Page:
Prince Andrew Is "Stepping Back" From Public Duties Following His Disastrous Interview About His Friendship With Jeffrey Epstein
"I have asked Her Majesty if I may step back from public duties for the foreseeable future, and she has given her permission."
Prince Andrew has announced that he is taking a step back from public duties, saying his former friendship with Jeffrey Epstein has become "a major disruption" to his charitable work.
The decision comes days after the Duke of York's car crash interview with Newsnight's Emily Maitlis in which he discussed for the first time allegations that he had sex with an underage girl and answered questions about why he had visited Esptein's New York home after the financier was convicted of sex offences.
One of Epstein's victims, Virginia Giuffre, has said she had sex with Andrew when she was 17 as part of years of abuse while under Epstein's control. She swore to her story in a court deposition, and a photograph shows her and the prince with his arm around her waist. Andrew has always strongly denied the allegations.
In a statement on Wednesday evening, Andrew said: "It has become clear to me over the last few days that the circumstances relating to my former association with Jeffrey Epstein has become a major disruption to my family’s work and the valuable work going on in the many organisations and charities that I am proud to support.
"Therefore, I have asked Her Majesty if I may step back from public duties for the foreseeable future, and she has given her permission."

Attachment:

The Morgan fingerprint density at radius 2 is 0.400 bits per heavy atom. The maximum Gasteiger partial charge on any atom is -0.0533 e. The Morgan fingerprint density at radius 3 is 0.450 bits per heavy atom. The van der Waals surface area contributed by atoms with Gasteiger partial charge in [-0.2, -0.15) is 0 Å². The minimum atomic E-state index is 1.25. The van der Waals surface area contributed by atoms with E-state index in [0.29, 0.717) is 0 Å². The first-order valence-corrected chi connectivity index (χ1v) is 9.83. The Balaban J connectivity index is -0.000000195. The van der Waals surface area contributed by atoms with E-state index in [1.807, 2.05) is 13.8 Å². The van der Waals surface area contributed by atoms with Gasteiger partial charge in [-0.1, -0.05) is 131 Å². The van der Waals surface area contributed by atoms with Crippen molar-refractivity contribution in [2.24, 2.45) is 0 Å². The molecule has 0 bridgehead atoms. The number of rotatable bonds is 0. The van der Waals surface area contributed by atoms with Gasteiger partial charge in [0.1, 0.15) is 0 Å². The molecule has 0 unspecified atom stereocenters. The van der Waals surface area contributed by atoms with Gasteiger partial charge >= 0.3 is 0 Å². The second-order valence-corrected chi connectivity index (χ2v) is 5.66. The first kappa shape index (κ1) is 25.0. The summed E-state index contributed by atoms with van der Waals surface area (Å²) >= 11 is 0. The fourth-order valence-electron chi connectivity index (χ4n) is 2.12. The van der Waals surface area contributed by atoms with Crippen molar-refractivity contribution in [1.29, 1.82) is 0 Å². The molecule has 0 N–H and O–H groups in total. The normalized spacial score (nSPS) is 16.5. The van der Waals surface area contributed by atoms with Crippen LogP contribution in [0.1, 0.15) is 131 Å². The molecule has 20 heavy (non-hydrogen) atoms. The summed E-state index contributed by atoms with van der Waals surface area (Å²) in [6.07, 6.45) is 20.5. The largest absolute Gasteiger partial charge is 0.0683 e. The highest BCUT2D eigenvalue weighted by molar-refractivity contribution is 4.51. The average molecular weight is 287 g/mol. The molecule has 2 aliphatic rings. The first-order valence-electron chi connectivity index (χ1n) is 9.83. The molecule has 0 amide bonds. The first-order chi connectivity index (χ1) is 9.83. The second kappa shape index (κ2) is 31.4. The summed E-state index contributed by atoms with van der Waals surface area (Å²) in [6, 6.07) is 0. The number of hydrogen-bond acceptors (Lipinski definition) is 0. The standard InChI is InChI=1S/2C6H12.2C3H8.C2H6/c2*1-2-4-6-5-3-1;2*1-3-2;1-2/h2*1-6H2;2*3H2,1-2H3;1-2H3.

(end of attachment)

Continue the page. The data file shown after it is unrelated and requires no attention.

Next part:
As a working member of the royal family, part of Andrew's role is to support the Queen by representing her at events and visits in the UK and abroad, including receiving Heads of State and Government officials, and attending state and ceremonial occasions.
Several organisations with ties to the Duke of York, including the English National Ballet, have announced they were reviewing their association with him, and KPMG announced it had pulled its sponsorship of his scholarship scheme following the BBC interview.
The royal was also criticised for not showing empathy to Epstein's victims and for saying he did not regret his friendship with Epstein, and going on to say, "The people I met and the opportunities I was given to learn, either by him or because of him, were actually very useful."
Epstein killed himself in August while awaiting trial on federal sex trafficking charges involving dozens of young victims.
In his recent statement, Andrew said he "deeply sympathised" with Epstein's victims.
"His suicide has left many unanswered questions, particularly for his victims, and I deeply sympathise with everyone who has been affected and wants some form of closure.
"I can only hope that, in time, they will be able to rebuild their lives. Of course, I am willing to help any appropriate law enforcement agency with their investigations, if required."